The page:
Retail Inflation At 5-Year-High, Vegetables 60% Expensive


Representational Pic

NEW DELHI – India’s retail food inflation sky-rocketed in December to 14.12 per cent, as seasonal factors made vegetables and pulses dearer, official data showed on Monday.

According to the National Statistical Office, the consumer food price index shot up to 14.12 per cent from 10.01 per cent in November and (-) 2.65 per cent in December 2018.

Consequently, the high food retail inflation rate lifted the overall Consumer Price Index to 7.35 per cent from 5.54 per cent in November.

In terms of CPI YoY inflation rate, vegetables and pulses’ prices jumped to 60.50 per cent and 15.44 per cent, respectively in December 2019.

Furthermore, meat and fish prices rose 9.57 per cent, eggs became dearer by 8.79 per cent and the overall price of food and beverages category was up 12.16 per cent.

In addition, the fuel and light category under CPI rose 0.70 per cent.

Last month, RBI in its monetary policy review statement had predicted the CPI-based inflation to rise in the coming quarters.

“Going forward, the inflation outlook is likely to be influenced by several factors. First, the upsurge in prices of vegetables is likely to continue in the immediate months; however, a pick-up in arrivals from the late kharif season along with measures taken by the government to augment supply through imports should help soften vegetables prices by early February 2020,” the Fifth Bi-monthly Monetary Policy Statement, 2019-20 said.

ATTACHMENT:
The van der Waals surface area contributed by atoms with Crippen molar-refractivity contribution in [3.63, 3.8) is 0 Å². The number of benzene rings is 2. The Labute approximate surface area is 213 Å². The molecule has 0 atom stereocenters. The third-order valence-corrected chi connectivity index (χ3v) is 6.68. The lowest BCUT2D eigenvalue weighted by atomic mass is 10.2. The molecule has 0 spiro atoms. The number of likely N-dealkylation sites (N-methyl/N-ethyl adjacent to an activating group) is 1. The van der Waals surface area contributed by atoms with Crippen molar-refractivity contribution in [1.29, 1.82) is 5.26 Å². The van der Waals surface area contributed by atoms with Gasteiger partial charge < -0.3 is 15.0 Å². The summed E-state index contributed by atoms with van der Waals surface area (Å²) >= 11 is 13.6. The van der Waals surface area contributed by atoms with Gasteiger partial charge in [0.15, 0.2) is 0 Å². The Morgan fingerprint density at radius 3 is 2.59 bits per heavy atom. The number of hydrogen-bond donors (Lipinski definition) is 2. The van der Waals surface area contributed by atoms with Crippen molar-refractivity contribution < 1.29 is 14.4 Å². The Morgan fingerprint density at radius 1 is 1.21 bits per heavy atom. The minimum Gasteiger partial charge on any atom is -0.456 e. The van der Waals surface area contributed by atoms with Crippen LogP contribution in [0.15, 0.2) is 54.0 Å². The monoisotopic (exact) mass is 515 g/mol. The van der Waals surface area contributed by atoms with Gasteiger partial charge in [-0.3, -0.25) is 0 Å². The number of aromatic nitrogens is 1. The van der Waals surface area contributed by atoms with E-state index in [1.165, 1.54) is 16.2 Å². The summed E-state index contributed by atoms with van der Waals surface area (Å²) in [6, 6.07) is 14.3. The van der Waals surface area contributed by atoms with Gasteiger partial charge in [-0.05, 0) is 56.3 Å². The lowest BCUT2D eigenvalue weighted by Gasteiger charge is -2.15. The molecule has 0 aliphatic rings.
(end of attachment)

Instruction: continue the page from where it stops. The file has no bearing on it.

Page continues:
“Second, incipient price pressures seen in other food items such as milk, pulses, and sugar are likely to be sustained, with implications for the trajectory of food inflation. Third, both the 3-month and 1-year ahead inflation expectations of households polled by the Reserve Bank have risen and these latent sentiment upsides are being reflected in other surveys as well.”

The data also indicated that retail inflation has breached the medium-term target of the RBI to contain CPI inflation within 4 per cent with a band of +/- 2 per cent.

Be Part of Quality Journalism

Quality journalism takes a lot of time, money and hard work to produce and despite all the hardships we still do it. Our reporters and editors are working overtime in Kashmir and beyond to cover what you care about, break big stories, and expose injustices that can change lives. Today more people are reading Kashmir Observer than ever, but only a handful are paying while advertising revenues are falling fast.




Leave a Reply

Your email address will not be published.